Re: “I fix on going to the country store today” – sounds like something my great-grandfather would have said.

    My grandma would have said “I’m fixed on going to the Piggly Wiggly after lunch” but “fix on” doesn’t sound right at least for a Kentuckian.

  9. Amy Reynaldo says:

    Erik, thanks for mentioning “finna.” That word never gets any love.

  10. Bill from NJ says:

    Oops. Treat Williams, not Al Pacino, starred in “Prince of the City”. I sometimes get my cop movies confused.

  11. pannonica says:

    Sidney Lumet was one of the few moviemakers filming on location in NYC when it was more expensive and there weren’t so many incentives to do so. His films have a gritty verisimilitude that can’t be gotten in, say, Vancouver (even though Vancouver is a great town). That’s one of the reasons his films speak to me so eloquently.

  12. Jeffrey says:

    I disagree. To me Vancouver is the epitome of gritty verisimilitude. Also gritty horisimilitude. It is just full of militudes.

  13. pannonica says:

    No, no, no Jeffrey. No need to get all militudinous! I meant a verisimilitude specific to New York City. I was also referring to the practice of using Vancouver or Toronto or wherever as a stand-in for NYC.

  14. Tony O. says:

    Bill,

    Thanks for the shout out for dad and me! As it happens, Jerry Orbach did do a movie with Al Pacino called “Chinese Coffee” – a limited release directed/produced by Pacino that’s basically a play on film: worth a look if you can find it. Working with Lumet was a highlight for my dad. He spoke of being on the SET with scores of actors preparing for a scene, and working on the side with a fellow actor on some small bit, while Lumet ran by setting lights, positioning booms, giving various technical directions – doing seemingly everything else but even glancing at Jerry. About 10 minutes later he was walking back through the crowd and said “Jerry, that thing you did with your hand when you were rehearsing just now? Keep that in.” My dad was flabbergasted he had noticed anything they’d done, let alone the nuance – small evidence of what my dad came to see was part of an amazing, all-encompassing knowledge and control of a movie that Lumet would have and make evident again and again.

    Speaking of this in particular, a plug for a fellow named John Gilvey who has just completed a biography of my father: “Jerry Orbach – Prince of the City”! A lot of little-known facts and a great overview of his career and “motivation” (spoiler alert: the guy had two big kids to feed and clothe and needed the gigs! Read it anyway!) Thanks for the unwitting plug, David! Finally and most importantly, speaking of David: plug for his upcoming book featuring puzzles like today’s, with crossword mini-bios for the famous departed named, of course: “The Grid Reaper”!!

    Happy puzzling,
    Tony

  15. Amy Reynaldo says:

    Are militudes millipedes with attitude? Because I must condemn that.

  16. pannonica says:

    Oh, the calumnity!
     
     
    [sic]

  17. arthur118 says:

    Said in the heat of an argument, waving object, “Well, fix on this!”

    Translation, “Feast your eyes on this and you’ll get my point.”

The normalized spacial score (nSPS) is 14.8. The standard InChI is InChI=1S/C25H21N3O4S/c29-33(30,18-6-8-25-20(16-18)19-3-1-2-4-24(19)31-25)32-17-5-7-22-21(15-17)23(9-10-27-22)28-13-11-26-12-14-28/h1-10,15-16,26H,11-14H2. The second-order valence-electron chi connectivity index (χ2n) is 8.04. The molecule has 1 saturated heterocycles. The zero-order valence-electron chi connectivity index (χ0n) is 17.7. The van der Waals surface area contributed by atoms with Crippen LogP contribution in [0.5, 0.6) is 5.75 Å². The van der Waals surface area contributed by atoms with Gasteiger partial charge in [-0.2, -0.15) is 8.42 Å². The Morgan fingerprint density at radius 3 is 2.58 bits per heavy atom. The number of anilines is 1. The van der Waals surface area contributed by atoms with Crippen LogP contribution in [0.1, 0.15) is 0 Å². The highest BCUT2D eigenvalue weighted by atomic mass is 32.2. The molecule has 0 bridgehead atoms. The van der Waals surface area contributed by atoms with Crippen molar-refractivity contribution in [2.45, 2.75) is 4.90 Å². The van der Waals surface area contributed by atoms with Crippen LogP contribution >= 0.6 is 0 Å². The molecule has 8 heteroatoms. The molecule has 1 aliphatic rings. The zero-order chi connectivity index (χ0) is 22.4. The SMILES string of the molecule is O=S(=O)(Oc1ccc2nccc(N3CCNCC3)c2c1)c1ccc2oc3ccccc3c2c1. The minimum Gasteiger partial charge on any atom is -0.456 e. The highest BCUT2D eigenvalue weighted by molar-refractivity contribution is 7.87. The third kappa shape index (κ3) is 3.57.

18. Tuning Spork says:

    Synchronicity of the day:

    JOB HOP appears in both the Bill Thompson’s LAT and in Fred Piscop’s Newday.

    Carry on.

  19. pannonica says:

    Never heard of “finna.” Only learned of “hella” very recently. Is finna also regional?

  20. Daniel Myers says:

    @arthur118—Yes, quite. But that usage of “FIX ON” does not denote “choose definitely” and I’ve been unable, or too sleepy, to find a quote anywhere that does.

  21. Victor Barocas says:

    In my book, “Dog Day Afternoon,” “12 Angry Men,” and “Fail/Safe” are all 5-star movies (out of five possible). I recommend them to anyone. I also really liked “Network” and especially “The Verdict,” both directed by Lumet. Just my picks.

    I think that I often hear of the quarterback fix on one potential receiver, but I don’t pay that much attention to football even when I’m watching it, so I’m not sure that I’m much help.

  22. arthur118 says:

    @Daniel Myers- I agree it’s a bit of a stretch but the concept of “acceptance” as put forth in my example, vis-a-vis “choose definitely”, seems vaguely acceptable. No?

  23. Amy Reynaldo says:

    pannonica, I heard “finna” (and really, it’s more of a schwa sound than a short “i”) from African-Americans when I was a kid. Don’t hear it much now but that may be an environmental thing more than a language change. Sample sentence: “I finna go to the store.” I think it’s “I’m gonna” with more of a sense of determination, but I haven’t looked for linguistic data supporting that.

  24. Daniel Myers says:

    @arthur118—Yes, I suppose so, as you say, vaguely, especially in light of the fact that no alternatives seem to exist. It didn’t really bother me when solving. I assumed it was some sort of slang or colloquialism with which I was unfamiliar. It was only after reading Amy’s writeup requesting a citation that my interest was piqued and my ransacking of different sources began. As usual, it’s all Amy’s fault.:-)

  25. joon says:

    lively comment thread today!

    two linguistic analogies for the SAT-minded:

    finna : fixing to :: gonna : going to
    fixing to : texas :: going to : everywhere else